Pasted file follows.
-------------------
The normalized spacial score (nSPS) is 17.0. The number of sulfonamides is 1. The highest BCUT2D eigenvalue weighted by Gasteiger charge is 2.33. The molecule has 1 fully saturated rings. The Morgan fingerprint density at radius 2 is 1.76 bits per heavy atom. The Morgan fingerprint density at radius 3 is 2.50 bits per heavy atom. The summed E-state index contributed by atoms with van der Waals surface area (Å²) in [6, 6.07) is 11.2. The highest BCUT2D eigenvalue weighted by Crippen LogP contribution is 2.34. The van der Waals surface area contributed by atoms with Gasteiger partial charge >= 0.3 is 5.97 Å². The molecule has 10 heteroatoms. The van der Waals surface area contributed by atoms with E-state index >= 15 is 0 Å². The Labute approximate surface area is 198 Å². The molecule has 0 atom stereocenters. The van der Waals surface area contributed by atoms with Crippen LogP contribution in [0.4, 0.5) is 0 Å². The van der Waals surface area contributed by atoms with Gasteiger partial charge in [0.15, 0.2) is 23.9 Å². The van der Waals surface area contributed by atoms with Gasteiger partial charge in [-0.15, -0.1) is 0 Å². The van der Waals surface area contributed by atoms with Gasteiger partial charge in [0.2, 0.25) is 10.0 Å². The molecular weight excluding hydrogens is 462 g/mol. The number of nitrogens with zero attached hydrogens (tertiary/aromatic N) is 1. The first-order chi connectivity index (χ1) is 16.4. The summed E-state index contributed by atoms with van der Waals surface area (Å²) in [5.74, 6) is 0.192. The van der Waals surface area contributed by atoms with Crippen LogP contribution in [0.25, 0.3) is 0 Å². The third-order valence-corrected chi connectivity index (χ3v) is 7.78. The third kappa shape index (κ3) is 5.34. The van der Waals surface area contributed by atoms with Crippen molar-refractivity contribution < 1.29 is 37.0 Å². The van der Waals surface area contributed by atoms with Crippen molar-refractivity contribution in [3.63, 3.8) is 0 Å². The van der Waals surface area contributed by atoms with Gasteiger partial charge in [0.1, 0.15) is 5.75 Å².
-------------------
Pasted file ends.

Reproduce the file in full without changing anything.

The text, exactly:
The normalized spacial score (nSPS) is 17.0. The number of sulfonamides is 1. The highest BCUT2D eigenvalue weighted by Gasteiger charge is 2.33. The molecule has 1 fully saturated rings. The Morgan fingerprint density at radius 2 is 1.76 bits per heavy atom. The Morgan fingerprint density at radius 3 is 2.50 bits per heavy atom. The summed E-state index contributed by atoms with van der Waals surface area (Å²) in [6, 6.07) is 11.2. The highest BCUT2D eigenvalue weighted by Crippen LogP contribution is 2.34. The van der Waals surface area contributed by atoms with Gasteiger partial charge >= 0.3 is 5.97 Å². The molecule has 10 heteroatoms. The van der Waals surface area contributed by atoms with E-state index >= 15 is 0 Å². The Labute approximate surface area is 198 Å². The molecule has 0 atom stereocenters. The van der Waals surface area contributed by atoms with Crippen LogP contribution in [0.4, 0.5) is 0 Å². The van der Waals surface area contributed by atoms with Gasteiger partial charge in [0.15, 0.2) is 23.9 Å². The van der Waals surface area contributed by atoms with Gasteiger partial charge in [-0.15, -0.1) is 0 Å². The van der Waals surface area contributed by atoms with Gasteiger partial charge in [0.2, 0.25) is 10.0 Å². The molecular weight excluding hydrogens is 462 g/mol. The number of nitrogens with zero attached hydrogens (tertiary/aromatic N) is 1. The first-order chi connectivity index (χ1) is 16.4. The summed E-state index contributed by atoms with van der Waals surface area (Å²) in [5.74, 6) is 0.192. The van der Waals surface area contributed by atoms with Crippen LogP contribution in [0.25, 0.3) is 0 Å². The third-order valence-corrected chi connectivity index (χ3v) is 7.78. The third kappa shape index (κ3) is 5.34. The van der Waals surface area contributed by atoms with Crippen molar-refractivity contribution < 1.29 is 37.0 Å². The van der Waals surface area contributed by atoms with Crippen molar-refractivity contribution in [3.63, 3.8) is 0 Å². The van der Waals surface area contributed by atoms with Gasteiger partial charge in [0.1, 0.15) is 5.75 Å².